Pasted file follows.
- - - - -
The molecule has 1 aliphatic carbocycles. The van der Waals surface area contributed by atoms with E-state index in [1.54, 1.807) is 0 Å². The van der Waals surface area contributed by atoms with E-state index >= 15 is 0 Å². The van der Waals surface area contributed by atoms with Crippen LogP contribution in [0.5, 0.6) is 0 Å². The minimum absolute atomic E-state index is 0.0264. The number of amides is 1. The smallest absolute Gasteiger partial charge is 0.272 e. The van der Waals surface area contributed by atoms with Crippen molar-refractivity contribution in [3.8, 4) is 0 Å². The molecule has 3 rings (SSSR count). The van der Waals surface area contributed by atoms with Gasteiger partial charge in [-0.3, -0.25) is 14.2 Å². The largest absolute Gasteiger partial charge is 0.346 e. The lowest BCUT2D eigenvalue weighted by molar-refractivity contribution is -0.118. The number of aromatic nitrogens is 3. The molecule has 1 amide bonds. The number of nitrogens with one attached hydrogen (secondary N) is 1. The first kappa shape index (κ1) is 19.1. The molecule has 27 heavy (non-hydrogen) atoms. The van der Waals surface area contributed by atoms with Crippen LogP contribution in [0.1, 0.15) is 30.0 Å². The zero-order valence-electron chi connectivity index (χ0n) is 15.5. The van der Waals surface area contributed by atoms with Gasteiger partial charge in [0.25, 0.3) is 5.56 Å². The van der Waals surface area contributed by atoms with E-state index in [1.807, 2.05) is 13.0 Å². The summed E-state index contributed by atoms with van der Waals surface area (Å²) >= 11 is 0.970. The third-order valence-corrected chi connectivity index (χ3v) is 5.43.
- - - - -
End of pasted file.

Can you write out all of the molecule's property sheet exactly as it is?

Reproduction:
The molecule has 1 aliphatic carbocycles. The van der Waals surface area contributed by atoms with E-state index in [1.54, 1.807) is 0 Å². The van der Waals surface area contributed by atoms with E-state index >= 15 is 0 Å². The van der Waals surface area contributed by atoms with Crippen LogP contribution in [0.5, 0.6) is 0 Å². The minimum absolute atomic E-state index is 0.0264. The number of amides is 1. The smallest absolute Gasteiger partial charge is 0.272 e. The van der Waals surface area contributed by atoms with Crippen molar-refractivity contribution in [3.8, 4) is 0 Å². The molecule has 3 rings (SSSR count). The van der Waals surface area contributed by atoms with Gasteiger partial charge in [-0.3, -0.25) is 14.2 Å². The largest absolute Gasteiger partial charge is 0.346 e. The lowest BCUT2D eigenvalue weighted by molar-refractivity contribution is -0.118. The number of aromatic nitrogens is 3. The molecule has 1 amide bonds. The number of nitrogens with one attached hydrogen (secondary N) is 1. The first kappa shape index (κ1) is 19.1. The molecule has 27 heavy (non-hydrogen) atoms. The van der Waals surface area contributed by atoms with Crippen LogP contribution in [0.1, 0.15) is 30.0 Å². The zero-order valence-electron chi connectivity index (χ0n) is 15.5. The van der Waals surface area contributed by atoms with Gasteiger partial charge in [0.25, 0.3) is 5.56 Å². The van der Waals surface area contributed by atoms with E-state index in [1.807, 2.05) is 13.0 Å². The summed E-state index contributed by atoms with van der Waals surface area (Å²) >= 11 is 0.970. The third-order valence-corrected chi connectivity index (χ3v) is 5.43.